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Google's Self-Driving Cars Are Ridiculously Safe
After 1.8 million miles, Google's self-driving car has been involved in only 13 accidents — all of which were caused by the other car.
A few weeks ago, I attended a wedding just outside Richmond, Virginia, 100 miles from my home in Washington D.C., so I needed to rent a car for the weekend. There's no feeling quite like getting back behind a steering wheel after time away from driving. It's a liberating feeling, a taste of freedom, the ability to go anywhere. Wawas suddenly become accessible. Hamburgers taste better from the drive-thru. That ecstasy you feel is control; it's a small bit of autonomy in a world where we too often feel like objects acted-on rather than autonomous actors.
It's this sort of feeling that fuels many people's anxiety (and, in some cases, enmity) toward the idea of self-driving cars. One example: That weekend trip to Richmond also reintroduced me to the cultural affliction that is sports talk radio. One of the topics on this sports show, curiously enough, was whether the hosts and their callers would feel comfortable in an autonomous vehicle. The overwhelming number of voices dripping from my speakers put on a top-notch demonstration of the Dunning-Kruger Effect, the cognitive bias wherein people who don't know what they're talking about assume their expertise on a subject is much higher than it is. The common refrain that afternoon was something akin to: "I wouldn't feel safe trusting my life to a computer."
While that's an understandable take — remember all that talk above about freedom and autonomy? — such reasoning leads to a dead end when you consider our current bevy of empirical evidence. Consider the sterling track record of their fleet of automated prototypes, most of which have the ability to switch between human driver and computer driver. Google spokeswoman Jacquelyn Miller (via Cyrus Farivar of Ars Technica) recently made the following announcement regarding her company's fleet of self-driving death machines:
"We just got rear-ended again yesterday while stopped at a stoplight in Mountain View. That's two incidents just in the last week where a driver rear-ended us while we were completely stopped at a light! So that brings the tally to 13 minor fender-benders in more than 1.8 million miles of autonomous and manual driving — and still, not once was the self-driving car the cause of the accident.”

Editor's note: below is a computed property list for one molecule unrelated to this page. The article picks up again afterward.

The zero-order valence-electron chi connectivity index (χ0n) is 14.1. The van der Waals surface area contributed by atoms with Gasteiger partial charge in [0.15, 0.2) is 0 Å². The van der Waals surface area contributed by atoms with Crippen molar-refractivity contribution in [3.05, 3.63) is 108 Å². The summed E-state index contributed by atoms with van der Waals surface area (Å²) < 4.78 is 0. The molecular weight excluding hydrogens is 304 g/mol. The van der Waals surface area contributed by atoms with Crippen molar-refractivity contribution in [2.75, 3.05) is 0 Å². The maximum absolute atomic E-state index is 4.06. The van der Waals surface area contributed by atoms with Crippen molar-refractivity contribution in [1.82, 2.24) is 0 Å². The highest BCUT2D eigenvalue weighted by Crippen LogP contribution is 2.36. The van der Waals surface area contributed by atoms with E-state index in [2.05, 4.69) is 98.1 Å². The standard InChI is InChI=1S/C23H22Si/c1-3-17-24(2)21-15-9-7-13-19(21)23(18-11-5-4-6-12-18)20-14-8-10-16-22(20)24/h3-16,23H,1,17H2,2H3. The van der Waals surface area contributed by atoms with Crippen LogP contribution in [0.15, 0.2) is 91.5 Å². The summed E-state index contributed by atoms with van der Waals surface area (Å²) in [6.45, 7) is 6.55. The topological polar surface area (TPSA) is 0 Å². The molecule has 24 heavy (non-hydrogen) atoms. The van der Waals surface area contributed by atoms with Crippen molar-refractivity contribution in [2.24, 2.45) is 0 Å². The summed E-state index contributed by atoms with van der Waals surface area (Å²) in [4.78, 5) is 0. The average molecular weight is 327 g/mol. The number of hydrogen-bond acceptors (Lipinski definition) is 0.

Farivar's piece focuses mostly on Google's announcement that they've updated their self-driving car site with accident reports after calls for more transparency. At this point, they're just logs for whenever someone rear-ends the car. Several of Farivar's commenters aptly note that the accident referenced above likely would not have happened had both cars been self-driving.
At some point, this technology will become so advanced that lawmakers will be forced to debate whether or not to outlaw manual driving, according to Tesla CEO Elon Musk. There's an argument for it: Deaths and injuries from auto accidents are bad. They would decrease drastically if human error were to cease to be a liability. Plus, you can't drive drunk if you can't actually drive. The counterargument against this perspective, outside of the rah-rah "freedom" appeals, would necessarily center on security. Could hackers take control of your car while it's on the road?
It's important to nudge Google and other self-driving carmakers toward transparency. The evidence at the moment indicates the technology is moving along nicely, but that doesn't mean we ought to do away with our steering wheels quite yet.
It's as important to shed preconceived notions of what driving means to us, because despite the great feeling I get when I'm in control, I have to be aware that I'm always one human error away from causing myself or someone else great bodily harm. That's why we have to be prepared to be unselfish if this technology improves to a level where a switch to full automation (at least on public roads) is in the best interest of society.
If you don't know much about autonomous cars, but want to learn, Brad Templeton goes over all the basics in the video below:
Photo credit: GLENN CHAPMAN/AFP/Getty Images
Construction of the $500 billion dollar tech city-state of the future is moving ahead.
- The futuristic megacity Neom is being built in Saudi Arabia.
- The city will be fully automated, leading in health, education and quality of life.
- It will feature an artificial moon, cloud seeding, robotic gladiators and flying taxis.
The Red Sea area where Neom will be built:
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A new study suggests that a century-old vaccine may reduce the severity of coronavirus cases.
- A new study finds a country's BCG vaccination is linked to its COVID-19 mortality rate.
- More BCG vaccinations is linked to fewer severe coronavirus cases.
- The study is preliminary and more research is needed to support the findings.
Professor Luis Escobar.
Credit: Virginia Tech
A study of the manner in which memory works turns up a surprising thing.
- Researchers have found that some basic words appear to be more memorable than others.
- Some faces are also easier to commit to memory.
- Scientists suggest that these words serve as semantic bridges when the brain is searching for a memory.